Thursday, November 12, 2009

Stickers for Grammar Sticklers

New for the holidays: Stickers for the testy grammar nerd in all of us. 

My dear colleague Catherine turned me on to these handy stickers that were designed by a serious grammar nerd, who says: 

Does seeing a sign that reads TRY THEY’RE “SANDWICH’S” send you into a fit of apoplectic rage?

Grammar Nerd Corrective Label Pack to the rescue! Simply select the appropriate corrective label from this affordable, laser-printed collection and prepare to dole out frontier-style grammar justice.

The stickers are available for purchase here.

Monday, November 9, 2009

Roomfuls of Letters

Where I work, we don't get handfuls of letters, we get virtual roomfuls. Here's an unedited excerpt of one that landed in my inbox today:

I was appalled at the glaring grammatical error somehow ignored by your Editoial Staff.The title of the artical Roomfuls of Total Strangers......What are Roomfuls? Or should it be Roomsful?

As the copydesk director, I get to answer these queries. Though often a thankless job, it's usually fun, or at least I try to make it so. For this one, I derived a certain amount of pleasure from my response to the rather unlettered and ungrammatical query:

"Roomfuls of Total Strangers" may sound odd to you, but it is grammatically correct. In Merriam-Webster Unabridged Dictionary, the entry under "roomful" cites the following example: "the group is one of the handsomest and most impressive roomfuls-- R.M.Coates."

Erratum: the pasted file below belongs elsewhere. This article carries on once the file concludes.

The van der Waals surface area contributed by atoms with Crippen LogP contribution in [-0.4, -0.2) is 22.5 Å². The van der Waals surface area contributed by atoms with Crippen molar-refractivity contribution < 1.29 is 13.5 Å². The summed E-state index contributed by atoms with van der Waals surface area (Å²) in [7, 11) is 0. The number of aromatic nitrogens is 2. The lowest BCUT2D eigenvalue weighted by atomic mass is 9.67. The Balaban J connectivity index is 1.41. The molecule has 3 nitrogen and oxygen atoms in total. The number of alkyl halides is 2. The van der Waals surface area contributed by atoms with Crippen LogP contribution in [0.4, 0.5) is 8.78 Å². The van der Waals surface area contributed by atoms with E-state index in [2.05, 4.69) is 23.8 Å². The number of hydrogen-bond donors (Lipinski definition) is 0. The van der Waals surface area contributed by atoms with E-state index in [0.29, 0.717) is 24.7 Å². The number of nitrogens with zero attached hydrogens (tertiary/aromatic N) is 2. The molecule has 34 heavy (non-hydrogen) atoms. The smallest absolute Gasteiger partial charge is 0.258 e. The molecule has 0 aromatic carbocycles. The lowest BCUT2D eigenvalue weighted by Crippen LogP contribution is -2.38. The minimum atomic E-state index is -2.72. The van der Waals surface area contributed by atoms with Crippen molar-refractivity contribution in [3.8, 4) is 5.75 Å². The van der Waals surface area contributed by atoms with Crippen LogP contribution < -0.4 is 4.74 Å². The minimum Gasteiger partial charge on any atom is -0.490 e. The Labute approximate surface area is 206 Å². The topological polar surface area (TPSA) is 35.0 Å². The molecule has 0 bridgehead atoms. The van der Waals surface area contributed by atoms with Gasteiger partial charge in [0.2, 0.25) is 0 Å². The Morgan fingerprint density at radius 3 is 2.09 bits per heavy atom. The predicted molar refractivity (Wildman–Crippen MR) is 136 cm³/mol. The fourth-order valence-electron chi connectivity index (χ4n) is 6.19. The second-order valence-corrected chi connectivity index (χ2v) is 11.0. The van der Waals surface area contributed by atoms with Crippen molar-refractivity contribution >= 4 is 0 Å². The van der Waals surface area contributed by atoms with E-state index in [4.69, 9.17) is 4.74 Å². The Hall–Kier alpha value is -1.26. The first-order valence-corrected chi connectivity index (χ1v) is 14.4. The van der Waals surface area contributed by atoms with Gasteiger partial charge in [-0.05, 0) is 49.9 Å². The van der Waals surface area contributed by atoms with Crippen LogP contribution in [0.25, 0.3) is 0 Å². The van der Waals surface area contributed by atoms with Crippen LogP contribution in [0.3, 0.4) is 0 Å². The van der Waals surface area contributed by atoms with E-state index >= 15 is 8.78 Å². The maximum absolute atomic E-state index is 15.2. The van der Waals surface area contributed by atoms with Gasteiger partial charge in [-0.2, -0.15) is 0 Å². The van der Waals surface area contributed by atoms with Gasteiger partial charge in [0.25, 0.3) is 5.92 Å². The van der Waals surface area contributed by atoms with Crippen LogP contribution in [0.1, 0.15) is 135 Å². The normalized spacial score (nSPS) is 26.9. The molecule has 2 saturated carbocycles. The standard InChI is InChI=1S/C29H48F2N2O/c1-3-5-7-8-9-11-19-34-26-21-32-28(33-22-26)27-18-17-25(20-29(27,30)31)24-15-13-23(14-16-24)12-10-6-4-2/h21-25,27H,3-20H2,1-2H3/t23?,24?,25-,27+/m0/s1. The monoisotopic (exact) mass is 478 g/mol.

Thank you, again, for your query. I have to say that I initially winced at your "glaring grammatical error" and misspelling of "artical," then I realized it must have been on purpose. Likewise with "Editoial."

(T-shirt above available at

Monday, November 2, 2009

Baited vs. Bated

"We all pause with baited breath," writes The Secret Agent in this weekend's Financial Times. My dear colleague Jane pointed out this evocative misspelling. 

The correct spelling is "bated breath," from the verb bate, meaning "to reduce the force or intensity of; restrain." In this case, holding one's breath in anticipation.

On his terrific blog World Wide Words, British writer Michael Quinion quotes a lovely kitty ditty that uses the incorrectly spelled phrase: 
Sally, having swallowed cheese,
Directs down holes the scented breeze,
Enticing thus with baited breath
Nice mice to an untimely death.
I hope you all haven't been waiting with baited or bated breath for posts from me. I've been completely consumed with work and personal life lately, but I hope to post more frequently in the near future. In the meantime, send me a message at if you have any burning grammar questions--malodorous or not.